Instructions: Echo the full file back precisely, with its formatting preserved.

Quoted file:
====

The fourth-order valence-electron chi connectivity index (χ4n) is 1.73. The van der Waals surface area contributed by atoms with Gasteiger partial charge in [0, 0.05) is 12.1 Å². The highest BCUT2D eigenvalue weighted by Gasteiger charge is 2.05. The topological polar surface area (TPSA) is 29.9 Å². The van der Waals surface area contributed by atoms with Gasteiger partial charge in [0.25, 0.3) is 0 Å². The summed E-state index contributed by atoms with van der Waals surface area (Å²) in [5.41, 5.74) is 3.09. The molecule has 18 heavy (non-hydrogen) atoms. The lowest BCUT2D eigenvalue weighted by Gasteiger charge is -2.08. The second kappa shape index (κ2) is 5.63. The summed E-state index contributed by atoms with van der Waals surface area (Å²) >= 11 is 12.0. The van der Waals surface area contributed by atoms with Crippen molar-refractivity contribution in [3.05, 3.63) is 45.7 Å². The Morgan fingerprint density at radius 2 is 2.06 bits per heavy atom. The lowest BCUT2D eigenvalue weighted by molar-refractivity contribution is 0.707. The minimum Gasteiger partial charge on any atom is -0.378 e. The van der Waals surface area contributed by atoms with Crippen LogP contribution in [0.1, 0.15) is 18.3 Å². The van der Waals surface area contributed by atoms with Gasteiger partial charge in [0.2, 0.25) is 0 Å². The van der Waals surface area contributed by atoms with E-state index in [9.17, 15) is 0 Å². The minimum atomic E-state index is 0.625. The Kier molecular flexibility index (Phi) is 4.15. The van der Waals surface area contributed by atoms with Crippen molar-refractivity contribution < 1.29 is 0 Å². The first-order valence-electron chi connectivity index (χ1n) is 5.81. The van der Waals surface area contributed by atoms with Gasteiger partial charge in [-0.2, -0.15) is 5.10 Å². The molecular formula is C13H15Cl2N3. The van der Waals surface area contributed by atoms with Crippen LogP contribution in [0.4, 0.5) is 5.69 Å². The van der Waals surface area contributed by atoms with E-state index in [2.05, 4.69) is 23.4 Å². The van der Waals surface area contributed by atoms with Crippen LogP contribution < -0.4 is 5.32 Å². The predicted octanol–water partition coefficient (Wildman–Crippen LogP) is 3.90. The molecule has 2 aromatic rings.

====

The fourth-order valence-electron chi connectivity index (χ4n) is 1.73. The van der Waals surface area contributed by atoms with Gasteiger partial charge in [0, 0.05) is 12.1 Å². The highest BCUT2D eigenvalue weighted by Gasteiger charge is 2.05. The topological polar surface area (TPSA) is 29.9 Å². The van der Waals surface area contributed by atoms with Gasteiger partial charge in [0.25, 0.3) is 0 Å². The summed E-state index contributed by atoms with van der Waals surface area (Å²) in [5.41, 5.74) is 3.09. The molecule has 18 heavy (non-hydrogen) atoms. The lowest BCUT2D eigenvalue weighted by Gasteiger charge is -2.08. The second kappa shape index (κ2) is 5.63. The summed E-state index contributed by atoms with van der Waals surface area (Å²) >= 11 is 12.0. The van der Waals surface area contributed by atoms with Crippen molar-refractivity contribution in [3.05, 3.63) is 45.7 Å². The Morgan fingerprint density at radius 2 is 2.06 bits per heavy atom. The lowest BCUT2D eigenvalue weighted by molar-refractivity contribution is 0.707. The minimum Gasteiger partial charge on any atom is -0.378 e. The van der Waals surface area contributed by atoms with Crippen LogP contribution in [0.1, 0.15) is 18.3 Å². The van der Waals surface area contributed by atoms with Gasteiger partial charge in [0.2, 0.25) is 0 Å². The van der Waals surface area contributed by atoms with E-state index in [9.17, 15) is 0 Å². The minimum atomic E-state index is 0.625. The Kier molecular flexibility index (Phi) is 4.15. The van der Waals surface area contributed by atoms with Crippen molar-refractivity contribution < 1.29 is 0 Å². The first-order valence-electron chi connectivity index (χ1n) is 5.81. The van der Waals surface area contributed by atoms with Gasteiger partial charge in [-0.2, -0.15) is 5.10 Å². The molecular formula is C13H15Cl2N3. The van der Waals surface area contributed by atoms with Crippen LogP contribution in [0.4, 0.5) is 5.69 Å². The van der Waals surface area contributed by atoms with E-state index in [2.05, 4.69) is 23.4 Å². The van der Waals surface area contributed by atoms with Crippen LogP contribution < -0.4 is 5.32 Å². The predicted octanol–water partition coefficient (Wildman–Crippen LogP) is 3.90. The molecule has 2 aromatic rings.